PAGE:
In 2012, NH Governor John Lynch signed SB402, otherwise known as “return to play” legislation.  This bill gave schools clear guidelines on returning a student to the playing field after they had sustained a concussion.  Now the BIANH is considering legislation for RLT or “return to learn” to take the protocols developed in Chalk Talk one step further.  “There are 7 states out there with Return to Learn legislation,” says Executive Director Steve Wade, “and we are in the process of studying how it has been implemented elsewhere.  We plan to talk with opinion leaders on the topic of brain injury here in NH about the merits of similar legislation here.”

So the 4 steps to public behavior change,  was ideal for successfully asking for Return to Learn legislation.

The 4 Steps In Action:

Step 1 developed a coalition campaign to educate the public that a concussion is a brain injury and it is critical not to overtax the brain while it is in recovery mode.  This involves identifying opinion leaders on the topic, getting them to recognize the problem and how they could be affected, and giving them opportunities to address the problem (by serving on concussion team task forces, advocating the proper treatment of concussed students, advocating legislation etc.).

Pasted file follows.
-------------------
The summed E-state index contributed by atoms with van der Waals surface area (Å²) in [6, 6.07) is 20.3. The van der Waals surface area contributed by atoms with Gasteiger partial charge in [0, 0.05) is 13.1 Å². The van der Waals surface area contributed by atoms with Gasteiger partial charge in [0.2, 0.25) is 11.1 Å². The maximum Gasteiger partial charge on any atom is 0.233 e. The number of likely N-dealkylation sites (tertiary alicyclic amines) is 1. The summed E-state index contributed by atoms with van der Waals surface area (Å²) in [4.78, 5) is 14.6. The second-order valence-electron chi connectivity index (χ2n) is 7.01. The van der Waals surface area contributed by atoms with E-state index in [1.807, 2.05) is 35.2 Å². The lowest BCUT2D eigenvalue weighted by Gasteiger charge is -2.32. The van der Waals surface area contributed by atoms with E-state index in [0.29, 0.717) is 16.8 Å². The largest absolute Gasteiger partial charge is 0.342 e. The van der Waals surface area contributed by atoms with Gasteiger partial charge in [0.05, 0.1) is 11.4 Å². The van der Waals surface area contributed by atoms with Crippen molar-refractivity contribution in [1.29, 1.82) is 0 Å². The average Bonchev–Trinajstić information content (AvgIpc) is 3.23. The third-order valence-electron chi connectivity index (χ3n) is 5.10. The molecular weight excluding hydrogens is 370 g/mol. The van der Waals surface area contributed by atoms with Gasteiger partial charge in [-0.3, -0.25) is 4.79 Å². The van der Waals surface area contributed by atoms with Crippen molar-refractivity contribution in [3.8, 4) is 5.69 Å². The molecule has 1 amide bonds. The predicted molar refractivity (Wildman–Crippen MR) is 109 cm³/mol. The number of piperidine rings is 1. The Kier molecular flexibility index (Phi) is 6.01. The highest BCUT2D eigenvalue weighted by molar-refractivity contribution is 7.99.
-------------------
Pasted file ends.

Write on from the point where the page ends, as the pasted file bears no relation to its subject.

Step 2, enforcement, or establishing laws or guidelines that would mandate the behavior change –is where Return to Learn legislation would come in .

Step 3, engineering, or enacting a structural change to work around the situation is what  BIANH has done with the creation of the Chalk Talk program and system for evaluating progress.

Step 4,  social reinforcement –is where the behavior becomes a socially-acceptable norm, and social rewards and punishment take over the job of enforcing it.  Ideally, in the future, every school will have a protocol for returning a student to the classroom after a concussion.   Just as we have learned we need to protect the developing brain from re-injury on the playing field, we now know we need to reduce cognitive demands in the classroom in order to give the brain time to heal.